Aromatics are generally not very abundant in diesel, so the aromatic derivatives that showed up in the gasoline are absent. Fuel treatment devices have been certified by various agencies which verified substantial decreases in hydrocarbon, carbon monoxide, oxides of nitrogen, carbon dioxide and fuel soot emissions. Further, tests confirm that the elements act as true catalysts and do not dissolve into the fuel being treated.
It is now believed that the basic underlying mechanism of the operation of the fuel catalyst lies in the liberation of hydrogen gas from the fuel through a catalytic action. The fuel catalyst utilizes antimony, tin, lead and mercury. Antimony and tin, in particular, act as hydride producers in protonic solvents. When acidic groups are present, the elements of the fuel catalyst act in a similar manner to an electrolysis cell. The elements act as a set of short-circuited galvanic cells, in which the one or more elements is a common anode (with a high overvoltage for hydrogen evolution) and one or more elements act as a cathode (with relatively low hydrogen overvoltages). Metal ions leave the common anode while hydrogen gas is evolved from the cathode.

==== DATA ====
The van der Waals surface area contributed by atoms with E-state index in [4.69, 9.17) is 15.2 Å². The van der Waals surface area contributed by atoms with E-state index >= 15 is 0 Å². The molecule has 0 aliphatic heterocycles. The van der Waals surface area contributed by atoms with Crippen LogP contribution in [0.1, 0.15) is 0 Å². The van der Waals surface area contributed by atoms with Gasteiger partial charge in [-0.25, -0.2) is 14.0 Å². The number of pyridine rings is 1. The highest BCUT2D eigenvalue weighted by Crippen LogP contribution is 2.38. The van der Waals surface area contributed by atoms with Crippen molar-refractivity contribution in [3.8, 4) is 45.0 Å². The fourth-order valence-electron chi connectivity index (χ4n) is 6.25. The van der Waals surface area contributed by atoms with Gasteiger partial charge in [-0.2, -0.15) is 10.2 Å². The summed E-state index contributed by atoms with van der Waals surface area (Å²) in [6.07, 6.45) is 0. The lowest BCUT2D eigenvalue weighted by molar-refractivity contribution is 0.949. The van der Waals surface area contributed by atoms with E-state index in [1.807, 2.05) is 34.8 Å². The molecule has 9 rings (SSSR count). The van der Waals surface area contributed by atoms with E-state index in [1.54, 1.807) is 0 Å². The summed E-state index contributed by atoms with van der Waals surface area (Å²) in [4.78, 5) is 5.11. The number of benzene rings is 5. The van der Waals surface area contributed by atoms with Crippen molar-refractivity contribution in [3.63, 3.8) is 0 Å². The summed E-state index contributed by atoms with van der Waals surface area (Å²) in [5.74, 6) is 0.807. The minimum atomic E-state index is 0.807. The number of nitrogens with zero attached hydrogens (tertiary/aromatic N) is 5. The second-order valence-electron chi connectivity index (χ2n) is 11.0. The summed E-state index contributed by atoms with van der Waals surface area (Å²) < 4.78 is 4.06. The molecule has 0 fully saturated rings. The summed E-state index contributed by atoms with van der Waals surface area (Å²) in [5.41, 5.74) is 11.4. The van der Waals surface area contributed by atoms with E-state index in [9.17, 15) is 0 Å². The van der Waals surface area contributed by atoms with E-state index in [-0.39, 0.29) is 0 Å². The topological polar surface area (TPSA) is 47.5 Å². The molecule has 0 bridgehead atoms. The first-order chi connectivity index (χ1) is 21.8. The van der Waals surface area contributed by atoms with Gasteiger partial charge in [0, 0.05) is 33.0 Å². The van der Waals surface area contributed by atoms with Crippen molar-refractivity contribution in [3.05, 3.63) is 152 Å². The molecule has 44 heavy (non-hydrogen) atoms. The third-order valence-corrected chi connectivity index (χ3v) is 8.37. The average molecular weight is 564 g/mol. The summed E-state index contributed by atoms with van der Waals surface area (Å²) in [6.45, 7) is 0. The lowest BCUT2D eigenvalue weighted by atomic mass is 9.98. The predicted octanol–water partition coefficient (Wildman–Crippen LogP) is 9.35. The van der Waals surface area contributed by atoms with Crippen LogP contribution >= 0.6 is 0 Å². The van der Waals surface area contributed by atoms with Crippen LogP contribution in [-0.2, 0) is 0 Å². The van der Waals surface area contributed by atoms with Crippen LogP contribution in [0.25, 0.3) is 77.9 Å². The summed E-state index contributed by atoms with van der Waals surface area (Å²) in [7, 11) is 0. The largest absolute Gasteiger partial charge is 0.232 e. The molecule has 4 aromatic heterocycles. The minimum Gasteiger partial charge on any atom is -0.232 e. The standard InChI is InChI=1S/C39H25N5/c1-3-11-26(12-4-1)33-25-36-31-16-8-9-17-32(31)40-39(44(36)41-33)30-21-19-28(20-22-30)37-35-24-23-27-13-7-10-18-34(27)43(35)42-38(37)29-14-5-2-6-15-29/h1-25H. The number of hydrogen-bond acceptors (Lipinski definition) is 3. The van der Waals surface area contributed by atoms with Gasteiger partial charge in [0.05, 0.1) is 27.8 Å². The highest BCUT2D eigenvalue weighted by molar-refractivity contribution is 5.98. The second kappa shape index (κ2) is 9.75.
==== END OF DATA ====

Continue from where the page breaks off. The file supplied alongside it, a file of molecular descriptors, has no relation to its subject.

CONSTRUCTION AND FURTHER TESTS
The container can be manufactured from copper. A plurality of catalyst elements are located within the container and are arranged in sets between element spacers (preferably plastic disks with perforations) that permit the passage of fuel from the fuel flow inlet to the fuel flow outlet, during which time the fuel comes into contact with the elements.